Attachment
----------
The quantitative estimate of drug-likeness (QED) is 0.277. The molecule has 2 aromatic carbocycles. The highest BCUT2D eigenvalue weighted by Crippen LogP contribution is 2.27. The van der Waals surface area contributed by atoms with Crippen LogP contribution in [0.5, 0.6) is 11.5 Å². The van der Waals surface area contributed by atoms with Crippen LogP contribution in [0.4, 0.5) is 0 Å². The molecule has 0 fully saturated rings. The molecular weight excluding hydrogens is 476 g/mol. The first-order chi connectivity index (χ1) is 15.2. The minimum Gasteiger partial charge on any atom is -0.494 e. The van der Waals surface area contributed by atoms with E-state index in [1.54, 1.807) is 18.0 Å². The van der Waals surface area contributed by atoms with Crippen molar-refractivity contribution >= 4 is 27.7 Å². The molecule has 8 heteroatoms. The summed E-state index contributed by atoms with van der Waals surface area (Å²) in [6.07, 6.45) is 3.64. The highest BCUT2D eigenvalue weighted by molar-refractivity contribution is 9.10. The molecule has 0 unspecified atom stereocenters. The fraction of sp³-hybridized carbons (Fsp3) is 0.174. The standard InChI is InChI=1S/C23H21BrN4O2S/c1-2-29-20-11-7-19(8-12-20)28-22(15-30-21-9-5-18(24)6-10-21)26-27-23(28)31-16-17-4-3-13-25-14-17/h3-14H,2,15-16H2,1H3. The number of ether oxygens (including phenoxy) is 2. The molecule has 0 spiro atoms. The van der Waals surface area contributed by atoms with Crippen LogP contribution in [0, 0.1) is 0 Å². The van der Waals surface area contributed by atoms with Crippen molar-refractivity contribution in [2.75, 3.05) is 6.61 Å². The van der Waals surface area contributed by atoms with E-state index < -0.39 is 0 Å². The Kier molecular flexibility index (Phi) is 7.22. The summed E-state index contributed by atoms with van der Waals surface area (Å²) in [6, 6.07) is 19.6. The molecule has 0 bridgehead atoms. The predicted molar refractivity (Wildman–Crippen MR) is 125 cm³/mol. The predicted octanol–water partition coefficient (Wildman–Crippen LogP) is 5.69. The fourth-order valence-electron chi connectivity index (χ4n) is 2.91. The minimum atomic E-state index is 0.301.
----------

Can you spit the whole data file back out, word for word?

The quantitative estimate of drug-likeness (QED) is 0.277. The molecule has 2 aromatic carbocycles. The highest BCUT2D eigenvalue weighted by Crippen LogP contribution is 2.27. The van der Waals surface area contributed by atoms with Crippen LogP contribution in [0.5, 0.6) is 11.5 Å². The van der Waals surface area contributed by atoms with Crippen LogP contribution in [0.4, 0.5) is 0 Å². The molecule has 0 fully saturated rings. The molecular weight excluding hydrogens is 476 g/mol. The first-order chi connectivity index (χ1) is 15.2. The minimum Gasteiger partial charge on any atom is -0.494 e. The van der Waals surface area contributed by atoms with E-state index in [1.54, 1.807) is 18.0 Å². The van der Waals surface area contributed by atoms with Crippen molar-refractivity contribution >= 4 is 27.7 Å². The molecule has 8 heteroatoms. The summed E-state index contributed by atoms with van der Waals surface area (Å²) in [6.07, 6.45) is 3.64. The highest BCUT2D eigenvalue weighted by molar-refractivity contribution is 9.10. The molecule has 0 unspecified atom stereocenters. The fraction of sp³-hybridized carbons (Fsp3) is 0.174. The standard InChI is InChI=1S/C23H21BrN4O2S/c1-2-29-20-11-7-19(8-12-20)28-22(15-30-21-9-5-18(24)6-10-21)26-27-23(28)31-16-17-4-3-13-25-14-17/h3-14H,2,15-16H2,1H3. The number of ether oxygens (including phenoxy) is 2. The molecule has 0 spiro atoms. The van der Waals surface area contributed by atoms with Crippen LogP contribution in [0, 0.1) is 0 Å². The van der Waals surface area contributed by atoms with Crippen molar-refractivity contribution in [2.75, 3.05) is 6.61 Å². The van der Waals surface area contributed by atoms with E-state index < -0.39 is 0 Å². The Kier molecular flexibility index (Phi) is 7.22. The summed E-state index contributed by atoms with van der Waals surface area (Å²) in [6, 6.07) is 19.6. The molecule has 0 bridgehead atoms. The predicted molar refractivity (Wildman–Crippen MR) is 125 cm³/mol. The predicted octanol–water partition coefficient (Wildman–Crippen LogP) is 5.69. The fourth-order valence-electron chi connectivity index (χ4n) is 2.91. The minimum atomic E-state index is 0.301.